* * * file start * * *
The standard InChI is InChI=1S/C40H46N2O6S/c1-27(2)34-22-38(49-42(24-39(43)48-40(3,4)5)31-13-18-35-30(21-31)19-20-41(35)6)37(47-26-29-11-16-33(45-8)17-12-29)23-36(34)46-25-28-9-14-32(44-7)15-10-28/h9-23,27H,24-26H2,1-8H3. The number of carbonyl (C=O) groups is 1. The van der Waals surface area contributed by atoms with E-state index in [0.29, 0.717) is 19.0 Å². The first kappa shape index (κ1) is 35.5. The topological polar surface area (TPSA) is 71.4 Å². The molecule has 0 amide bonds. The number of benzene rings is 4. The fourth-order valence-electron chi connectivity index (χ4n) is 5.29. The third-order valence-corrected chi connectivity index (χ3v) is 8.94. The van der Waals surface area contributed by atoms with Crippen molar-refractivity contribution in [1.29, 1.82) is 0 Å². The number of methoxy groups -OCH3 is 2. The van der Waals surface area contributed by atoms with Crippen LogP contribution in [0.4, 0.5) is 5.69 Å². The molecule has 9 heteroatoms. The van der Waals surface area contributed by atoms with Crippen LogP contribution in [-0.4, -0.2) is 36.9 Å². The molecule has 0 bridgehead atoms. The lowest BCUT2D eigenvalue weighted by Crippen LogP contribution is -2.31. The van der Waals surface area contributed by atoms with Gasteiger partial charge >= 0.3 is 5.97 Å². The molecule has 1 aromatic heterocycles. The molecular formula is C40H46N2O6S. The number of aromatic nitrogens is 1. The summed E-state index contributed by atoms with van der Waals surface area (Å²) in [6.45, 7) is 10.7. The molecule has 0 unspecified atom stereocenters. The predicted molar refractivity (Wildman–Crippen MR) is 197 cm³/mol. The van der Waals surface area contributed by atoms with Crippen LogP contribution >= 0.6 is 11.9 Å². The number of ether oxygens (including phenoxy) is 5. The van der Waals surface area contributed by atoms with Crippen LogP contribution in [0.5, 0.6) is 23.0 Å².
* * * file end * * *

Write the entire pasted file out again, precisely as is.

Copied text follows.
The standard InChI is InChI=1S/C40H46N2O6S/c1-27(2)34-22-38(49-42(24-39(43)48-40(3,4)5)31-13-18-35-30(21-31)19-20-41(35)6)37(47-26-29-11-16-33(45-8)17-12-29)23-36(34)46-25-28-9-14-32(44-7)15-10-28/h9-23,27H,24-26H2,1-8H3. The number of carbonyl (C=O) groups is 1. The van der Waals surface area contributed by atoms with E-state index in [0.29, 0.717) is 19.0 Å². The first kappa shape index (κ1) is 35.5. The topological polar surface area (TPSA) is 71.4 Å². The molecule has 0 amide bonds. The number of benzene rings is 4. The fourth-order valence-electron chi connectivity index (χ4n) is 5.29. The third-order valence-corrected chi connectivity index (χ3v) is 8.94. The van der Waals surface area contributed by atoms with Crippen molar-refractivity contribution in [1.29, 1.82) is 0 Å². The number of methoxy groups -OCH3 is 2. The van der Waals surface area contributed by atoms with Crippen LogP contribution in [0.4, 0.5) is 5.69 Å². The molecule has 9 heteroatoms. The van der Waals surface area contributed by atoms with Crippen LogP contribution in [-0.4, -0.2) is 36.9 Å². The molecule has 0 bridgehead atoms. The lowest BCUT2D eigenvalue weighted by Crippen LogP contribution is -2.31. The van der Waals surface area contributed by atoms with Gasteiger partial charge >= 0.3 is 5.97 Å². The molecule has 1 aromatic heterocycles. The molecular formula is C40H46N2O6S. The number of aromatic nitrogens is 1. The summed E-state index contributed by atoms with van der Waals surface area (Å²) in [6.45, 7) is 10.7. The molecule has 0 unspecified atom stereocenters. The predicted molar refractivity (Wildman–Crippen MR) is 197 cm³/mol. The van der Waals surface area contributed by atoms with Crippen LogP contribution >= 0.6 is 11.9 Å². The number of ether oxygens (including phenoxy) is 5. The van der Waals surface area contributed by atoms with Crippen LogP contribution in [0.5, 0.6) is 23.0 Å².